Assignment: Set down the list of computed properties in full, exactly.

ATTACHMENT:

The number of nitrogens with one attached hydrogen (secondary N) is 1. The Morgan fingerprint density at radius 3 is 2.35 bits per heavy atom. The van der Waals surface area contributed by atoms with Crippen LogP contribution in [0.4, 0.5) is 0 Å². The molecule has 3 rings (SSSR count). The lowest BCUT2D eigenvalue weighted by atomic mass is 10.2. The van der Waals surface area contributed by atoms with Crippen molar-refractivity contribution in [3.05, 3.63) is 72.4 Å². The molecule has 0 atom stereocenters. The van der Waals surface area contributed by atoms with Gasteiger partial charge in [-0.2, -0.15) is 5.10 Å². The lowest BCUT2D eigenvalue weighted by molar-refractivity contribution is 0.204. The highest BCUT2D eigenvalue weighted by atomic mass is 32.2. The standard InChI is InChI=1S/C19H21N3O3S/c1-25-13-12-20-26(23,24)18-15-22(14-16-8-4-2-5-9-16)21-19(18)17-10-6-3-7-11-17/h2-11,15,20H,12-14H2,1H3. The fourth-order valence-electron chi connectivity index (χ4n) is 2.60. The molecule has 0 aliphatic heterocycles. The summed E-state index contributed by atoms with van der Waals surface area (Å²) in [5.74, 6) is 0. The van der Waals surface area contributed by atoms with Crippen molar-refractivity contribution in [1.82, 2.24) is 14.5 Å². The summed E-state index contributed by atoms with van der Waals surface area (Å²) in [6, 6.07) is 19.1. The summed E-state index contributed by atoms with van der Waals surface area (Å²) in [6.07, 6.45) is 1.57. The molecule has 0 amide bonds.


The number of nitrogens with one attached hydrogen (secondary N) is 1. The Morgan fingerprint density at radius 3 is 2.35 bits per heavy atom. The van der Waals surface area contributed by atoms with Crippen LogP contribution in [0.4, 0.5) is 0 Å². The molecule has 3 rings (SSSR count). The lowest BCUT2D eigenvalue weighted by atomic mass is 10.2. The van der Waals surface area contributed by atoms with Crippen molar-refractivity contribution in [3.05, 3.63) is 72.4 Å². The molecule has 0 atom stereocenters. The van der Waals surface area contributed by atoms with Gasteiger partial charge in [-0.2, -0.15) is 5.10 Å². The lowest BCUT2D eigenvalue weighted by molar-refractivity contribution is 0.204. The highest BCUT2D eigenvalue weighted by atomic mass is 32.2. The standard InChI is InChI=1S/C19H21N3O3S/c1-25-13-12-20-26(23,24)18-15-22(14-16-8-4-2-5-9-16)21-19(18)17-10-6-3-7-11-17/h2-11,15,20H,12-14H2,1H3. The fourth-order valence-electron chi connectivity index (χ4n) is 2.60. The molecule has 0 aliphatic heterocycles. The summed E-state index contributed by atoms with van der Waals surface area (Å²) in [5.74, 6) is 0. The van der Waals surface area contributed by atoms with Crippen molar-refractivity contribution in [1.82, 2.24) is 14.5 Å². The summed E-state index contributed by atoms with van der Waals surface area (Å²) in [6, 6.07) is 19.1. The summed E-state index contributed by atoms with van der Waals surface area (Å²) in [6.07, 6.45) is 1.57. The molecule has 0 amide bonds.